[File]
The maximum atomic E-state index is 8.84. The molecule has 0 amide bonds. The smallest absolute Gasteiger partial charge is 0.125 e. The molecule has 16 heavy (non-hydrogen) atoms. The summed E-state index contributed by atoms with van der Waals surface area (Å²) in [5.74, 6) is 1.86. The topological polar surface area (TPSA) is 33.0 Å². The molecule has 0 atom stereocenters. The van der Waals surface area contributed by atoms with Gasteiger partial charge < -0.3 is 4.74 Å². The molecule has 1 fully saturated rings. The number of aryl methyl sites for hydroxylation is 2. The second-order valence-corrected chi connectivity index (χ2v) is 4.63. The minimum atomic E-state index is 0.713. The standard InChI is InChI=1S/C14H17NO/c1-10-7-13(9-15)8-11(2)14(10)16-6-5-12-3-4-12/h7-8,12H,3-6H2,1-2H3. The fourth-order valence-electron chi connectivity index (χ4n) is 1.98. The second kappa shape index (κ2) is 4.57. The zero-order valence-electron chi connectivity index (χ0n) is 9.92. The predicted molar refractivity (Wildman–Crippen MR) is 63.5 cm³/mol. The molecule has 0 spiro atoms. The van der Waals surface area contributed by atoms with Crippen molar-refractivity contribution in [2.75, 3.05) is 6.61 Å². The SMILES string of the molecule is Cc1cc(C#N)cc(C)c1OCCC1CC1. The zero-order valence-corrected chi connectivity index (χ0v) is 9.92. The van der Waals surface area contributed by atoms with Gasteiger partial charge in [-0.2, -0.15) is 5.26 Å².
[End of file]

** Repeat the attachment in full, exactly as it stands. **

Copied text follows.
The maximum atomic E-state index is 8.84. The molecule has 0 amide bonds. The smallest absolute Gasteiger partial charge is 0.125 e. The molecule has 16 heavy (non-hydrogen) atoms. The summed E-state index contributed by atoms with van der Waals surface area (Å²) in [5.74, 6) is 1.86. The topological polar surface area (TPSA) is 33.0 Å². The molecule has 0 atom stereocenters. The van der Waals surface area contributed by atoms with Gasteiger partial charge < -0.3 is 4.74 Å². The molecule has 1 fully saturated rings. The number of aryl methyl sites for hydroxylation is 2. The second-order valence-corrected chi connectivity index (χ2v) is 4.63. The minimum atomic E-state index is 0.713. The standard InChI is InChI=1S/C14H17NO/c1-10-7-13(9-15)8-11(2)14(10)16-6-5-12-3-4-12/h7-8,12H,3-6H2,1-2H3. The fourth-order valence-electron chi connectivity index (χ4n) is 1.98. The second kappa shape index (κ2) is 4.57. The zero-order valence-electron chi connectivity index (χ0n) is 9.92. The predicted molar refractivity (Wildman–Crippen MR) is 63.5 cm³/mol. The molecule has 0 spiro atoms. The van der Waals surface area contributed by atoms with Crippen molar-refractivity contribution in [2.75, 3.05) is 6.61 Å². The SMILES string of the molecule is Cc1cc(C#N)cc(C)c1OCCC1CC1. The zero-order valence-corrected chi connectivity index (χ0v) is 9.92. The van der Waals surface area contributed by atoms with Gasteiger partial charge in [-0.2, -0.15) is 5.26 Å².